Saturday, December 17, 2005

Follow up on Economics of transportation

KT Man:

Thank you for your comments, allow me to respond.

I agree that natural monopolies are no different, the only thing going for them is economies of scale, to price out rivals.

I think demand is somewhat elastic depending on which transportation you look at. Remember if transportations costs get too high, even firms will consider letting workers work from home (Boeing does that here in the US).

There is a difference as to only people who use the system pay and every citizen paying. If I drive a car, or work from home, why should i subsidize every other person who travels? If I only use the system once a month, why do I have to pay for every single day. This is the difference between a Liberal and a Socialist. It's nothing to do with your logic, you just assume that costs should be carried by society as a whole, while I think that the users of the goods should pay.

Keeping the cost of living low means that the government must invariably subsidise a whole range of products. Should it also subsidise all basic neccesities, electrcity (already subsidised), telephone, and water (subsidised)? You could also argue for the case of subsidised internet connection, if you consider that a neccesity in Singaporean life. Education is already heavily subsidised all the way to the tertiary level. The money has to come from somewhere. We could shut down a number of programs if you want, but that still will not yield that much money. How much of the military would you like to cut down? Police force? Fire department? Museum? Library? Customs? Immigration? Hospitals (subsidised too)? Embassies? Courts? Prisons? The question is how much can you cut before you compromise other public goods?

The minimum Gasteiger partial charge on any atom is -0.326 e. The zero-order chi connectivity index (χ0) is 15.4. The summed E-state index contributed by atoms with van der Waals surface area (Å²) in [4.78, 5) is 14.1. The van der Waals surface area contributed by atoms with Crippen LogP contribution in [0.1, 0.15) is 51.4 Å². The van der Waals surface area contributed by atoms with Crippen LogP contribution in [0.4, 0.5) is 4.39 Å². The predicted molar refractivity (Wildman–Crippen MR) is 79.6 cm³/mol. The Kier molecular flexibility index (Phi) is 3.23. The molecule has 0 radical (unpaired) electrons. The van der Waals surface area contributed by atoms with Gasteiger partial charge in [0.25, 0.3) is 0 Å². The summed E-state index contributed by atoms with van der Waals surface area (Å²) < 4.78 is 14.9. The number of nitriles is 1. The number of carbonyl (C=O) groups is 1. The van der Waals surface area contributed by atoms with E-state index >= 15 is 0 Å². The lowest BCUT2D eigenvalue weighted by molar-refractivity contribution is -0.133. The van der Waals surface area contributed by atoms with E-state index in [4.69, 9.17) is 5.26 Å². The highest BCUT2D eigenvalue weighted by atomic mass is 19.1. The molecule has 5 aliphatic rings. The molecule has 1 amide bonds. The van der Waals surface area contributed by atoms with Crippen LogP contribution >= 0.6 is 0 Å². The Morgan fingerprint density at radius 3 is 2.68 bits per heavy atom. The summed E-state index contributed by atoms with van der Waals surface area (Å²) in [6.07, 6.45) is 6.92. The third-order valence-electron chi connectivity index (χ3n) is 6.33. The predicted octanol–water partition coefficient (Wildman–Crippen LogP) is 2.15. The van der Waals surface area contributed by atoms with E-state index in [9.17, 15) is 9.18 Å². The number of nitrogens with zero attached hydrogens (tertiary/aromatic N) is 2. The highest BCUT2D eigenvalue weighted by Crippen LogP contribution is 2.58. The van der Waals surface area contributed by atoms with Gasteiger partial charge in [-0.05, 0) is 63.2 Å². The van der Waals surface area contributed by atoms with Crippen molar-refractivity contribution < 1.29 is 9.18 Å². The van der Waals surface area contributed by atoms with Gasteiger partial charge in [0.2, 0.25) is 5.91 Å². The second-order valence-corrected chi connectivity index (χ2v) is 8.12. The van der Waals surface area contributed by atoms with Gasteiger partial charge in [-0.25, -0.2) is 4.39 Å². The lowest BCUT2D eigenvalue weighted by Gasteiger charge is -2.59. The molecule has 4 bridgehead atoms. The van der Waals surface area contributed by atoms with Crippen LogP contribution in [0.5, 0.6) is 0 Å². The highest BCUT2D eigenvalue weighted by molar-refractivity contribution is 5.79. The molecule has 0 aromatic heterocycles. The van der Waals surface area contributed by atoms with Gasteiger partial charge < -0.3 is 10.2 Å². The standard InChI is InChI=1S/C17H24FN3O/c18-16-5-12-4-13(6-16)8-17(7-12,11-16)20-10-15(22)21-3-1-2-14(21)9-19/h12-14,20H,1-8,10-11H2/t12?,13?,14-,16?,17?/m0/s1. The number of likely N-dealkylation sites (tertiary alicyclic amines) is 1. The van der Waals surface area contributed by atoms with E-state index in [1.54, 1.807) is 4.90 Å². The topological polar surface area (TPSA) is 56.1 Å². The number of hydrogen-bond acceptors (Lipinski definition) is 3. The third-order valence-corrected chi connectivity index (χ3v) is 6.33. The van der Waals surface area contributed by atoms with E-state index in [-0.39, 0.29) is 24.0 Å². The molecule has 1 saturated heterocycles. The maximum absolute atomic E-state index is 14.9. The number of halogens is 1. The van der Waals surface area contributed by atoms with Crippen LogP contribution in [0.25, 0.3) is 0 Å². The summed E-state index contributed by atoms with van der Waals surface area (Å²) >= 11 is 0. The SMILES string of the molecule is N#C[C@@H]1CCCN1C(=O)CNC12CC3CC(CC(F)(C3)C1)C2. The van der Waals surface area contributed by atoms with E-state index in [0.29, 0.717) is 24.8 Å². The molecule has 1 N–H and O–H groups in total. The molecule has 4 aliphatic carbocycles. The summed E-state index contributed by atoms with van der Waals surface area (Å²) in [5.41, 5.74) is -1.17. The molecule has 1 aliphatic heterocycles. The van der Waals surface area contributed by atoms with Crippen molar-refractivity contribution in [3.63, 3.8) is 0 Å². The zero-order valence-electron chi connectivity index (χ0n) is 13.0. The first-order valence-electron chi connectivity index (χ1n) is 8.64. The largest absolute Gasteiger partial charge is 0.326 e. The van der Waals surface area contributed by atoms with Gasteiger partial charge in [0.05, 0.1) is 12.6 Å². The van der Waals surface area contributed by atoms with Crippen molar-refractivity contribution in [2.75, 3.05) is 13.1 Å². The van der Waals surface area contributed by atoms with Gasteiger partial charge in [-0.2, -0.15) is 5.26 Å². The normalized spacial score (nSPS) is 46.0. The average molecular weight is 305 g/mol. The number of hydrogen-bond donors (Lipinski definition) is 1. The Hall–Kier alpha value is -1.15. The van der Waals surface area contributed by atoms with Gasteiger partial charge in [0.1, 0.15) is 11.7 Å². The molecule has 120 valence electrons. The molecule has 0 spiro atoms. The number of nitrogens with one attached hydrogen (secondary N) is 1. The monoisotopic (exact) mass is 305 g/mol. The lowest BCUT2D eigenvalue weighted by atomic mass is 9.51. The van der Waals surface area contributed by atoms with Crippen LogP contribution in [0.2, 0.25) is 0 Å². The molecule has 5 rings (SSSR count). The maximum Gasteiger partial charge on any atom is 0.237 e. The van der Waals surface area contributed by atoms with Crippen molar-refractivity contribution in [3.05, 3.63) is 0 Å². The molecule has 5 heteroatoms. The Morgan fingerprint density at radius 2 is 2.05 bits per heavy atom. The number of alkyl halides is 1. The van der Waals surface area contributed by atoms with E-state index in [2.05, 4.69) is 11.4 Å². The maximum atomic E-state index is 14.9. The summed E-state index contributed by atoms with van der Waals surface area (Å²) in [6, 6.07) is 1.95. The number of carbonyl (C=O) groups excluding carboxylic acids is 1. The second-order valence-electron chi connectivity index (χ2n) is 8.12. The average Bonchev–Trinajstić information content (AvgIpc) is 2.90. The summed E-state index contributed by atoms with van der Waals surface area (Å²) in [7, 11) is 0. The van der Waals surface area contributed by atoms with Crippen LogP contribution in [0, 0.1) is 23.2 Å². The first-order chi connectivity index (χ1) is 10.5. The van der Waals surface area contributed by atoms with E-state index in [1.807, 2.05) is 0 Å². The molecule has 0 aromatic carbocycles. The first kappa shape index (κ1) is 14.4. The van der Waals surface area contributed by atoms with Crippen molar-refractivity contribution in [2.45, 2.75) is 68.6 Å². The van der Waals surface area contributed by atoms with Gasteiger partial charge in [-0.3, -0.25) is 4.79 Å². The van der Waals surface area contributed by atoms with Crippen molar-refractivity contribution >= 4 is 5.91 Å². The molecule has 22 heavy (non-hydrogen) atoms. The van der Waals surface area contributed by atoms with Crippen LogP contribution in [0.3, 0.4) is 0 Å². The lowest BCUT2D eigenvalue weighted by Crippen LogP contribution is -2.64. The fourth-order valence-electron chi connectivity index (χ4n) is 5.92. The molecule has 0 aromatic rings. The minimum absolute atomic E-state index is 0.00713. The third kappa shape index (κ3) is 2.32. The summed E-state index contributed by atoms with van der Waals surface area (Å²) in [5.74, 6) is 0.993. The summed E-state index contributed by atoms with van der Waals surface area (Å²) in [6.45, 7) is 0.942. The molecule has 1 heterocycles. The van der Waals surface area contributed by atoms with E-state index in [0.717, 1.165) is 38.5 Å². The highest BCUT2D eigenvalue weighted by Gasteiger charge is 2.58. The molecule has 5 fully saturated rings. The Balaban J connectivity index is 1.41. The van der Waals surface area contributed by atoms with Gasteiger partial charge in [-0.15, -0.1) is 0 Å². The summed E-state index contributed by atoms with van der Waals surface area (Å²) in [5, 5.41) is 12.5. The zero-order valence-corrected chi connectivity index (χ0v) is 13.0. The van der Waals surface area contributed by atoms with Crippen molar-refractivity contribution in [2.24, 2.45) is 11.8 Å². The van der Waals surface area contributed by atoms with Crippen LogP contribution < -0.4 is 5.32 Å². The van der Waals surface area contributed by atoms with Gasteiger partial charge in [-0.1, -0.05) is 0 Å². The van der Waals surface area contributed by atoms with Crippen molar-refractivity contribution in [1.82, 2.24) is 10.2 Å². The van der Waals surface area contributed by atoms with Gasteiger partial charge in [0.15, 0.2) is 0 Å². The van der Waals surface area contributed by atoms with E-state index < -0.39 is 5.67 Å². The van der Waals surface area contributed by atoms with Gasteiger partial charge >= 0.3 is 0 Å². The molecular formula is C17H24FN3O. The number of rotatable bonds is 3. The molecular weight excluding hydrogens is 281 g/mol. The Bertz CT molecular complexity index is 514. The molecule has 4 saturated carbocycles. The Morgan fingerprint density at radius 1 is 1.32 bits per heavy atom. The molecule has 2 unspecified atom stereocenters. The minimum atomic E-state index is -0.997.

Outside of taxation and sale of bonds, I cannot figure out how the government can raise more taxes? The ERP is just a road consumption tax. If they charge trains to use the rail, then it's a rail tax. I mean I cannot think how. Lottery I suppose... That could be it, but that's just another form of income tax on the poor (the richer you are the less you spend proportional to your income of the lottery, barring gamblin addicts, but then how did they get rich in the first place). What other forms of "creative" fund raising does the government have?

As for exempting goods, from a consumption tax could be difficult. Then you'd have to seperate them from the other goods. Two classes of supermarkets? Should we only subsidise cheap brands or all brands? In DC sales tax is 5.75% but liqour tax is higher.This has created a situation where supermarkets do not sell liqour, and the creation of specialised liqour stores. Arguably the supermarkets could sell both, but they do not, it must have to do with creating more complex software to compute two tax rates.